Two feuding nations will meet in the Asian Nations Cup in January, and the stage is set for something more than just a game, Simon Chadwick writes.
Ordinarily, a meeting between Omar Hawsawi and Hassan Al-Haydos wouldn’t raise too many eyebrows across the world. Even when they do next meet, on 17 January, most people probably won’t notice or care. However, as the two shake hands, their encounter will be hugely symbolic, potentially fractious, and closely watched by many.
Hawasi is likely to captain Saudi Arabia and Al-Haydos will probably fulfil the same role for Qatar when the two nations’ football teams play against one another in their countries’ Asian Nations Cup clash, which will take place in Abu Dhabi in the United Arab Emirates.
There are numerous other eye-catching matches during the tournament – Iran versus Iraq, for instance – though it is the contest between the Gulf region’s current arch nemeses that is likely to be the most significant battle.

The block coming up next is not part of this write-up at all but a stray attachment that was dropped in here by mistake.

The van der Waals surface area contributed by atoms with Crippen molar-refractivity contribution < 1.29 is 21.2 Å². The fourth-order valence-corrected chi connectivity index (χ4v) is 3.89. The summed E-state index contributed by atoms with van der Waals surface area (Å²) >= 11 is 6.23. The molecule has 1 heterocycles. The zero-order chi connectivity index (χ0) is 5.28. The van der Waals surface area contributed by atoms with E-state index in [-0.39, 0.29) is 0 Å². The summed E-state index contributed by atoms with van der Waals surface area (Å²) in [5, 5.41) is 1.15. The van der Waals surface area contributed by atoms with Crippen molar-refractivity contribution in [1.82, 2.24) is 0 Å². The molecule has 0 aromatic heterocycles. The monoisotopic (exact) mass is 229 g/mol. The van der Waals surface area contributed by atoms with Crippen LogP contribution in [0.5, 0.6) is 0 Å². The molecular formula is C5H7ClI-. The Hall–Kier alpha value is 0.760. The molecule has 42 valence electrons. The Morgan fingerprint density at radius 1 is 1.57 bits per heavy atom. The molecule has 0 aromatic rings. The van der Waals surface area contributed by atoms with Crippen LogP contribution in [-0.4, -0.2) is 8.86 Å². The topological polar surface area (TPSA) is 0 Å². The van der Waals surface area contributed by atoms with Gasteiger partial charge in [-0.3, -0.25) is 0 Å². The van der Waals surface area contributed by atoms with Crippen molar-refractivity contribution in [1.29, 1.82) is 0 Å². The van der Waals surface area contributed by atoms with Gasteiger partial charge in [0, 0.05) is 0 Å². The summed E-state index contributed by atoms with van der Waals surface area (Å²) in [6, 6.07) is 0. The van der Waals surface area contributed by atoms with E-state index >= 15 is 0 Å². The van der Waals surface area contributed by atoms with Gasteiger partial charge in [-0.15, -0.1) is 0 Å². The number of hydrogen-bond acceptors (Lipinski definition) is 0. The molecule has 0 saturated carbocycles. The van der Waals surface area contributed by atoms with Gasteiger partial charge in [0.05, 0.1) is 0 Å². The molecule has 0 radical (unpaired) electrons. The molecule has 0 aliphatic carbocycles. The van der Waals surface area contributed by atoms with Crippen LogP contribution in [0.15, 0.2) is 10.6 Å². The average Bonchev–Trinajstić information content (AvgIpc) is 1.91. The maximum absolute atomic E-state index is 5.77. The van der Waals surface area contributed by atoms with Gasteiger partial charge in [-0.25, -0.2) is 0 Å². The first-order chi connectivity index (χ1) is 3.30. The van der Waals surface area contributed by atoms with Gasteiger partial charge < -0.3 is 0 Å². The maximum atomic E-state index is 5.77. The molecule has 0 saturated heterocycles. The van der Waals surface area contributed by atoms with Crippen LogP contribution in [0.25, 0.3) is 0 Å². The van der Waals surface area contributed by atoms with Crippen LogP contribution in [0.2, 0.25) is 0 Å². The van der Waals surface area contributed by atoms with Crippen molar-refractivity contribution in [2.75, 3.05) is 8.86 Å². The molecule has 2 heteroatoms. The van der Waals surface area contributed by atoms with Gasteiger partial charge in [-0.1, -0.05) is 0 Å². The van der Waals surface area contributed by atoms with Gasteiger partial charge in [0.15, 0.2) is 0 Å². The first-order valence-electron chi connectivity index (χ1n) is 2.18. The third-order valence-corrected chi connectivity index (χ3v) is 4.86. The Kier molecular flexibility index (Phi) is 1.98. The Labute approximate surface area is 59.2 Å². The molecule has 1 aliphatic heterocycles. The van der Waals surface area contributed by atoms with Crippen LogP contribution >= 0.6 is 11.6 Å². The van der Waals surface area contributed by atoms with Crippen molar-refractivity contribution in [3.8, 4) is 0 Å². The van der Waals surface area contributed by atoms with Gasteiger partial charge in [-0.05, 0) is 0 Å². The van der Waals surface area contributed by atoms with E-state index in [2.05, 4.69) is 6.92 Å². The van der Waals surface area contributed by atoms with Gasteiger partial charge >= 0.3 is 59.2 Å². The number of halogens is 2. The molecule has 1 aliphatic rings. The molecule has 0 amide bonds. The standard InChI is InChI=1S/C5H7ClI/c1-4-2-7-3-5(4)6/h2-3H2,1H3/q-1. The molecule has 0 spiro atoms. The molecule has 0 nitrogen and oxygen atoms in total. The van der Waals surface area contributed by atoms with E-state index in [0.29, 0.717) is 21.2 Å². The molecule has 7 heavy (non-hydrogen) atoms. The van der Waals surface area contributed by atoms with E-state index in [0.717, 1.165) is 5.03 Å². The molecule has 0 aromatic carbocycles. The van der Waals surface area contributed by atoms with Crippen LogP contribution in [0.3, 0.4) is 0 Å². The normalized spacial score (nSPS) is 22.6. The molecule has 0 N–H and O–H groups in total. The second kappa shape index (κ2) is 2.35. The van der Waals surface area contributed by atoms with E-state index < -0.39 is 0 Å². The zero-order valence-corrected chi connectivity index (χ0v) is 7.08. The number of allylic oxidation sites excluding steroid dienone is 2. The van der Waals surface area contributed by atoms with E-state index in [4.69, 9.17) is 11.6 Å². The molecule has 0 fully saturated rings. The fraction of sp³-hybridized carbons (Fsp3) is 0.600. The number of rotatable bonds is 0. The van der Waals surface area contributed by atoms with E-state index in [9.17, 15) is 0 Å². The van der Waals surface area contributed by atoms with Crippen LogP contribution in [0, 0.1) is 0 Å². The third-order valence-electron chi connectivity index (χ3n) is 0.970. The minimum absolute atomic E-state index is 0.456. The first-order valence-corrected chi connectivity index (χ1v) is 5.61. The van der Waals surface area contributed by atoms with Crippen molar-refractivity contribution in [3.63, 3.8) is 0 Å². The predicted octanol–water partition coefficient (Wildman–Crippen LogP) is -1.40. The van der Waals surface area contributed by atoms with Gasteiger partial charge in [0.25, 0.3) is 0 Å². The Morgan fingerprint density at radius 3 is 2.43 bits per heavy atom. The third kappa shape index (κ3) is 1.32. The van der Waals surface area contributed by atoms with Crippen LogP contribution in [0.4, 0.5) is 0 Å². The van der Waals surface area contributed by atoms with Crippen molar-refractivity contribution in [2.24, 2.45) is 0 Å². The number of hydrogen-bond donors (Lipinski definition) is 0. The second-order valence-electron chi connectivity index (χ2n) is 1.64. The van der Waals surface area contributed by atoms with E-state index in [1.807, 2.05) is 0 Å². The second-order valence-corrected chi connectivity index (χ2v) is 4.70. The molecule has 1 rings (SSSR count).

Since June 2017, Saudi Arabia and Qatar have been engaged in a feud that, at one level, is the result of simmering, long-running tensions between the two. At another level, it reflects government attitudes in Riyadh towards its counterpart in Doha, which were emboldened by Donald Trump’s visit to Saudi Arabia in May of that year.
The consequences of this standoff have been bitter, sometimes juvenile, but also hugely damaging to the Gulf status quo and to the region’s image and reputation. From Saudi Arabia’s public relations proxy war and its threat to dig a channel between the two countries to Qatar’s bullish, ostentatious spending (on everything from Italian-built warships to Brazilian footballers), it has been a bruising confrontation.
And the spat is ongoing. In December Qatar’s Emir snubbed an invitation to attend a Gulf Cooperation Council summit in Riyadh (hardly surprising given that diplomatic relations between the two countries have been severed since June 2017). In the same month, Qatar announced that it will leave OPEC (the Organisation of Petroleum Exporting Countries).